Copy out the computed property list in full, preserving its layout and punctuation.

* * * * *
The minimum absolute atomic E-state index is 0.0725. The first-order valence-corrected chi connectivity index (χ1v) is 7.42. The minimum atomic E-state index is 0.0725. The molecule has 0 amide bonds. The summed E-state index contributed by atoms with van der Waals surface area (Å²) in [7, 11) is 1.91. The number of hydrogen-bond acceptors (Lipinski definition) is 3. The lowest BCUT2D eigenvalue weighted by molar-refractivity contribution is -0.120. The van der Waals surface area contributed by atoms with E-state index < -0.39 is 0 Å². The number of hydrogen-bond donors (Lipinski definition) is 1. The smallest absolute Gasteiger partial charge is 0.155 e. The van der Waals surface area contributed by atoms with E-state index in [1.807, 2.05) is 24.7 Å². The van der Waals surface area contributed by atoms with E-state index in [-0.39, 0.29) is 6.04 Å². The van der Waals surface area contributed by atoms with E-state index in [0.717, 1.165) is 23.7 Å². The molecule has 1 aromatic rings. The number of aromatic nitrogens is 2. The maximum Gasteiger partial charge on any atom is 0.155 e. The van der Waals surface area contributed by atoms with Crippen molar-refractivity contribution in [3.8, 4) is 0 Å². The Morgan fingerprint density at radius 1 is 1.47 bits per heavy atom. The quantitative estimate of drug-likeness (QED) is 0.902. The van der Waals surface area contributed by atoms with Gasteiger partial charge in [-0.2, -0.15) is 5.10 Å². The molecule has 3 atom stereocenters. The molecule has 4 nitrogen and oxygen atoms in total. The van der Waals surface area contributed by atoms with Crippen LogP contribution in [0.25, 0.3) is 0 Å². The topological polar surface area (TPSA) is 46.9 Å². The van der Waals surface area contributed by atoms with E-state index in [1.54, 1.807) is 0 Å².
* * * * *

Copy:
The minimum absolute atomic E-state index is 0.0725. The first-order valence-corrected chi connectivity index (χ1v) is 7.42. The minimum atomic E-state index is 0.0725. The molecule has 0 amide bonds. The summed E-state index contributed by atoms with van der Waals surface area (Å²) in [7, 11) is 1.91. The number of hydrogen-bond acceptors (Lipinski definition) is 3. The lowest BCUT2D eigenvalue weighted by molar-refractivity contribution is -0.120. The van der Waals surface area contributed by atoms with E-state index < -0.39 is 0 Å². The number of hydrogen-bond donors (Lipinski definition) is 1. The smallest absolute Gasteiger partial charge is 0.155 e. The van der Waals surface area contributed by atoms with E-state index in [1.807, 2.05) is 24.7 Å². The van der Waals surface area contributed by atoms with E-state index in [-0.39, 0.29) is 6.04 Å². The van der Waals surface area contributed by atoms with E-state index in [0.717, 1.165) is 23.7 Å². The molecule has 1 aromatic rings. The number of aromatic nitrogens is 2. The maximum Gasteiger partial charge on any atom is 0.155 e. The van der Waals surface area contributed by atoms with Crippen molar-refractivity contribution in [3.8, 4) is 0 Å². The Morgan fingerprint density at radius 1 is 1.47 bits per heavy atom. The quantitative estimate of drug-likeness (QED) is 0.902. The van der Waals surface area contributed by atoms with Gasteiger partial charge in [-0.2, -0.15) is 5.10 Å². The molecule has 3 atom stereocenters. The molecule has 4 nitrogen and oxygen atoms in total. The van der Waals surface area contributed by atoms with Crippen LogP contribution in [0.25, 0.3) is 0 Å². The topological polar surface area (TPSA) is 46.9 Å². The van der Waals surface area contributed by atoms with E-state index in [1.54, 1.807) is 0 Å².